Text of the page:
Get ready for the entire family to go doggone wild over the new AKC Museum of the Dog! It is the country’s premier museum dedicated to all things dog and home to one of the largest collections of dog art in the world. We toured with the museum’s Executive Director Alan Fausel and the Museum of the Dog has the perfect combination of fine art, educational elements, and whimsy for families. It is a treat for everyone!
The gallery is going to be a huge hit with kids of all ages. The first exhibition is “For the Love of All Things Dog” and combines works from the American Kennel Club’s collection with works from the museum’s own. Here Victorian paintings and older are very accessible to kids due to the subject matter. There are life-sized sculptures that our little ones couldn’t help but want to pet and hug, and also incredible interactive educational elements and digital displays. And beyond the paintings there are dog related items – not just art- so there is a lot to see and learn.
The museum has multiple, digital displays that are fun and educational and span from the ceiling to the floor. Our hands down favorite is the interactive puppy training. My little ladies were able to virtually train Molly, a lab puppy. As Molly playfully barked at the girls, they barked commands to her and to their amazement she listened! They said, “Molly lets work. Speak!” And she barks. They also played fetch, taught her to stay, and rewarded her with treats. It is incredible and the girls loved every second! The accuracy and emotion shine through from Molly’s bark to her tail wag.
Another fan favorite is the “Find Your Match” kiosk. Ever wonder what type of dog you or your loved one would be? If so, stand close, take a photo, and say “woof!” Then the screen displays the meet your breed match. You can email it to yourself or to your friends and fans on social media. It’s great fun! My little lady was a Siberian Husky: smart and mischievous. It was a perfect fit!
There are also multiple “Meet the Breeds” touchscreen tables that allow you to explore the AKC’s heart and soul: meet and greet its 193 dog breeds. This digital display is full of content from the AKC with detailed photographs of the dogs, attributes, fun facts, gallery pieces, and more. People can identify the dogs they wondered what they were on their block!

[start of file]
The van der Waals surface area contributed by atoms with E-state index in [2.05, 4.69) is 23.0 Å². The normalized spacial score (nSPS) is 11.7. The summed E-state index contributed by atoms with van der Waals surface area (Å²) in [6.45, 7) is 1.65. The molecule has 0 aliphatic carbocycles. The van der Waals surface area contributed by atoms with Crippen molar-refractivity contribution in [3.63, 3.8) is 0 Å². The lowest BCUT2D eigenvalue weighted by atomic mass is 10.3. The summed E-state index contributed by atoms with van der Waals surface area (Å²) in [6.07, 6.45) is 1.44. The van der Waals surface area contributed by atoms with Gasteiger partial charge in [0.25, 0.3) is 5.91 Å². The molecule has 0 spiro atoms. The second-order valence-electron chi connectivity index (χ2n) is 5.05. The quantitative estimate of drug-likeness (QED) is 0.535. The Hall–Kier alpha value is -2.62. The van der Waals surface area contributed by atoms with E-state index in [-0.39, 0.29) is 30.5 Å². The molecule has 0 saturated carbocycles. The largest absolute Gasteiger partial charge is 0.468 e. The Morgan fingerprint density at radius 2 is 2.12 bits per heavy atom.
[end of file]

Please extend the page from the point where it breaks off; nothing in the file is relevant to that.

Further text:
As you explore the museum, there’s an app with every collection items and for the children, they have a kids app. The kids app highlights ten pieces where you go and can have a scavenger hunt, complete a little quiz, and earn a reward at the conclusion of the visit. There are also a few places to meet Arty, a three-dimensional Pokémon who comes out in the app.
By exploring on your own or using the app, you can find collection highlights such as a multi- million year-old fossilized dog, famous works like Millie, George H.W. Bush presidential dog with a letter from Barbara Bush, and a centralized, multi-story glass vitrine with ceramics and bronzes from well-known porcelain manufacturers like Royal Daulton and modern artists as well. Another focal point is the over eight foot wire sculpture of a Labrador illuminated in different colors. The sculpture colors will change like the Empire State Buildings for special occasion and holiday.
Kids will enjoy the whimsical art like the Austrian pug band sculptures. Other curiosities include an ancient artifact, the Victorian’s children’s dog cart. A large dog like a mastiff or Saint Bernard would pull the children in the cart as pictured in the adjacent painting. There are also tributes to working dogs, war dogs like Smokey, a large collection of collars, and trophies but you’ll have to check it out yourself to get the whole furry story.
The girls enjoyed the library education center with Miss Emily, who runs the educational component, and were enamored with her knowledge and love of dogs. Together they colored dog coloring pages, perused the 15,000 volume library, and learned about the dog of the month. The education center will soon host wonderful workshops, educational events, class field trips, scout days, and more. Before you go back home to your furry friend, you can scan and post your dog drawing on the Community Wall (MOD_community wall Instagram account) dedicated to all the kids’ artwork and allowing them to see their masterpiece on the wall and on Instagram.
While there are no real dogs allowed in the museum, service dogs are allowed and they are endless dogs to meet and play with there. You may even spot the museum’s mascot, a skeleton of the famous fox terrier Belgrave Joe. It is an immersive experience into the world of our best furry friends, combining education and art and dogs popping up everywhere! As Mr. Fausel said, he hopes “we have some fun here and learn something. There’s a lot to learn.”
The official opening is this Friday, February 8. Telling the story of dogs to everyone and the pursuit of perfection! To learn more, visit museumofthedog.org!